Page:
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Russia's Mad Scientists

Russian research scientists are mad as heck and they aren’t going to take it anymore!  They recently took to Moscow’s streets to stage a protest the regulatory behemoth that keeps getting in the way of their work.  The WaPo reports:

The protesters were not asking for more money (for the most part) but more discretion over how they can spend what they get now. Russian budget figures show a fivefold increase in spending for science over the past decade, but with that have come rules that make purchasing of even the most basic equipment a nightmare. And while overall spending has gone up, a fund that dispenses the grants that are a lifeline to many researchers has seen its share of budget money halved.

Creative people generally hate bureaucracies; Russia’s best and brightest are trapped in a Kafkaesque nightmare of third rate bureaucrats, often corrupt.  And it doesn’t stop at the lab; a top grievance of Russian biologists is that the imported lab rats (with special gene lines) that they order from overseas die of neglect during their long waits in customs.

This all takes its toll.  The Post further reports that the government’s budget for research has quintupled over the past decade, but “the number of published papers by Russian scientists … has been virtually stagnant over the past 10 years.”

The gradual decay of Russia’s once-mighty educational and scientific establishments is one of the areas where the Putinocracy has not yet managed to halt a decline that began in the Soviet era.  That Russia is pumping money into science is a good thing; that its administration is so palsied and corrupt that it can’t manage the influx is a sign of just how deep Russia’s problems go — and of how hard it will be to change course.

In the meantime, the Via Meadia recommendation: Russia’s loss is our gain.  The US should do everything in its power to offer visas and fellowships to the best and the brightest representatives of what, even in decline, is one of the greatest scientific establishments ever built.  A country can’t have too much talent.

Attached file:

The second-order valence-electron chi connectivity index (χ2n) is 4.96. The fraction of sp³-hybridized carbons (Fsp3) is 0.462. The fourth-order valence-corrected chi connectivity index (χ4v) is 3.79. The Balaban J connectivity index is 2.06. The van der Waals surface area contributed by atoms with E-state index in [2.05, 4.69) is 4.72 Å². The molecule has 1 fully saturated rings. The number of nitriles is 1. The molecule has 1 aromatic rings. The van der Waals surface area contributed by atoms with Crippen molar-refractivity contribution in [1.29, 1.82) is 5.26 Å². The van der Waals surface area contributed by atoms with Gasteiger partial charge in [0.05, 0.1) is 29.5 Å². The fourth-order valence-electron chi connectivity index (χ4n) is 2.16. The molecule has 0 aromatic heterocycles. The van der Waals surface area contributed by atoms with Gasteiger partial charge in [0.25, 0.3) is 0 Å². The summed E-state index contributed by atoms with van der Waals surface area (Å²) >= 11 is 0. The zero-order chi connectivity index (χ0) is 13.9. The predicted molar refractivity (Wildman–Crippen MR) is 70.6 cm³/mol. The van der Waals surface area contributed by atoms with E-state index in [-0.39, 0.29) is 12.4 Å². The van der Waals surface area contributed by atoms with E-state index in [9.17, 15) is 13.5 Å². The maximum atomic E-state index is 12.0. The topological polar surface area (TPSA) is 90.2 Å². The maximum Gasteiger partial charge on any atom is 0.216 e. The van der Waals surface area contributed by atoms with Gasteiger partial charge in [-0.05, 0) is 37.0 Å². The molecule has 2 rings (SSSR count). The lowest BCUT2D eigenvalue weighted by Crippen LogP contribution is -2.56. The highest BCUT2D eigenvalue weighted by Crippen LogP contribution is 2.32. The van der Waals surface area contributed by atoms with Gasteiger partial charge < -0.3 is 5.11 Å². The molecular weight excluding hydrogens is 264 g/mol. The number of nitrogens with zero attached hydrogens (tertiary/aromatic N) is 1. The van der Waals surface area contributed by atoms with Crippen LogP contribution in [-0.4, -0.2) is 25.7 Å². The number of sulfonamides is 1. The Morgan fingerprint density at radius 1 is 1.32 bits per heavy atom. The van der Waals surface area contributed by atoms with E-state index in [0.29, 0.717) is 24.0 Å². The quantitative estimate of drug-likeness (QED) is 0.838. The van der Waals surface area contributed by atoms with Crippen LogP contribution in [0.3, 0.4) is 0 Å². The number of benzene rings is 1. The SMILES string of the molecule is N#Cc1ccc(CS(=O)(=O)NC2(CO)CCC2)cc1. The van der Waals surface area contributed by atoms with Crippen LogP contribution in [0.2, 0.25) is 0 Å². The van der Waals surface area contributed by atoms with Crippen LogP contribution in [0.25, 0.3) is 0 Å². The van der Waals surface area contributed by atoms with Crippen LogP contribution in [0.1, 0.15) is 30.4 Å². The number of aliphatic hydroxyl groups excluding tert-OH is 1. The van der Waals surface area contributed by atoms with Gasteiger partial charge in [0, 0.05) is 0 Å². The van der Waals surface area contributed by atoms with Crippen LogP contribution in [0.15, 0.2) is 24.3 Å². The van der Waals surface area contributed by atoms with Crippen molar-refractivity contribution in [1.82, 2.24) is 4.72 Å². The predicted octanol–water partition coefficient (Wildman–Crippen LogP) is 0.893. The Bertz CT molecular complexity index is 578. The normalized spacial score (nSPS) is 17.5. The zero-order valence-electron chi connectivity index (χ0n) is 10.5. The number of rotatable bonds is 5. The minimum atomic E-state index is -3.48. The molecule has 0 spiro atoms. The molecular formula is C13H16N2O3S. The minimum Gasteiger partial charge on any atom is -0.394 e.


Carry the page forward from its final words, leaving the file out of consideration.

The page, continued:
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  • Jim.

    Does the decline of Russia’s population explain the stagnant nature of its science community?

  • higgins1990

    “…that (Russia’s) administration is so palsied and corrupt that it can’t manage the influx is a sign of just how deep Russia’s problems go — and of how hard it will be to change course.”

    Bureaucratic entanglement was in Russia before the revolution. But corruption intensified under 80 years of communist rule. Corruption is seen at every level of society. To deal with it, among other things, overall wages need to increase. Also there needs to be a judicial system that operates under rule of law (instead of a law of rules), a system in which citizens, business owners and entrepreneurs have a modicum of good faith.

    When Putin came to power he tried to force the other 80 governors outside of Moscow to adhere to the federal code. The governors were so entrenched, and so powerful, that they pretty much did what they wanted. So Putin assigned seven “super governors” with the authority to fire and replace any governor that was not implementing reform. But it was, for the most part, business as usual. Nepotism is as rampant as corruption. “Elections” don’t mean a thing. How many governors were fired? Zero.

    So then Putin had the Duma pass a law that gave the president power to replace governors. How was this reported in the West? “Putin is like Stalin!”

    There are ongoing efforts to fight corruption. Progress is small and incremental and often unnoticed. But it’s a viscous cycle here: Corruption -> bureaucracy -> stifled economic growth -> more corruption.

    Those who think that Putin is the problem don’t understand Russia.

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